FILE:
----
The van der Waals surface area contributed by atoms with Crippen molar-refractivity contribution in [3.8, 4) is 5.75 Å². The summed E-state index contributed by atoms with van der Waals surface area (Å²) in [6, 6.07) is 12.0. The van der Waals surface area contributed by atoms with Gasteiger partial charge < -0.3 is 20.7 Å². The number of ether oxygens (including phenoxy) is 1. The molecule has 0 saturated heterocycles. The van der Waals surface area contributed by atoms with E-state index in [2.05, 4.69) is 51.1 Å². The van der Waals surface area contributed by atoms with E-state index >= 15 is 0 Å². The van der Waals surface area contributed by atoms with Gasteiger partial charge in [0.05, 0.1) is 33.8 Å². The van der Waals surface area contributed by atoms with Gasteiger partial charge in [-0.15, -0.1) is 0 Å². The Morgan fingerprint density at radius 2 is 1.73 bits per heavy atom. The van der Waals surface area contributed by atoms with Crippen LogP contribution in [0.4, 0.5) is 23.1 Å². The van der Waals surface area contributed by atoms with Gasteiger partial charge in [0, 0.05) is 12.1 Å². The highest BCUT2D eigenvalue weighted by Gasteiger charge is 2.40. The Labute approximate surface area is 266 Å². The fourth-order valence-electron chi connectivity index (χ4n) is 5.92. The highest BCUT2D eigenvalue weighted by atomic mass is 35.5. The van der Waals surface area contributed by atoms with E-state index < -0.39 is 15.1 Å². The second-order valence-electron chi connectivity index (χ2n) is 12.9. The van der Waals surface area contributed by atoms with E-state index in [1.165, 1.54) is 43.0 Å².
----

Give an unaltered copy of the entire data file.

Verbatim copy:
The van der Waals surface area contributed by atoms with Crippen molar-refractivity contribution in [3.8, 4) is 5.75 Å². The summed E-state index contributed by atoms with van der Waals surface area (Å²) in [6, 6.07) is 12.0. The van der Waals surface area contributed by atoms with Gasteiger partial charge < -0.3 is 20.7 Å². The number of ether oxygens (including phenoxy) is 1. The molecule has 0 saturated heterocycles. The van der Waals surface area contributed by atoms with E-state index in [2.05, 4.69) is 51.1 Å². The van der Waals surface area contributed by atoms with E-state index >= 15 is 0 Å². The van der Waals surface area contributed by atoms with Gasteiger partial charge in [0.05, 0.1) is 33.8 Å². The van der Waals surface area contributed by atoms with Gasteiger partial charge in [-0.15, -0.1) is 0 Å². The Morgan fingerprint density at radius 2 is 1.73 bits per heavy atom. The van der Waals surface area contributed by atoms with Crippen LogP contribution in [0.4, 0.5) is 23.1 Å². The van der Waals surface area contributed by atoms with Gasteiger partial charge in [0, 0.05) is 12.1 Å². The highest BCUT2D eigenvalue weighted by Gasteiger charge is 2.40. The Labute approximate surface area is 266 Å². The fourth-order valence-electron chi connectivity index (χ4n) is 5.92. The highest BCUT2D eigenvalue weighted by atomic mass is 35.5. The van der Waals surface area contributed by atoms with E-state index < -0.39 is 15.1 Å². The second-order valence-electron chi connectivity index (χ2n) is 12.9. The van der Waals surface area contributed by atoms with E-state index in [1.165, 1.54) is 43.0 Å².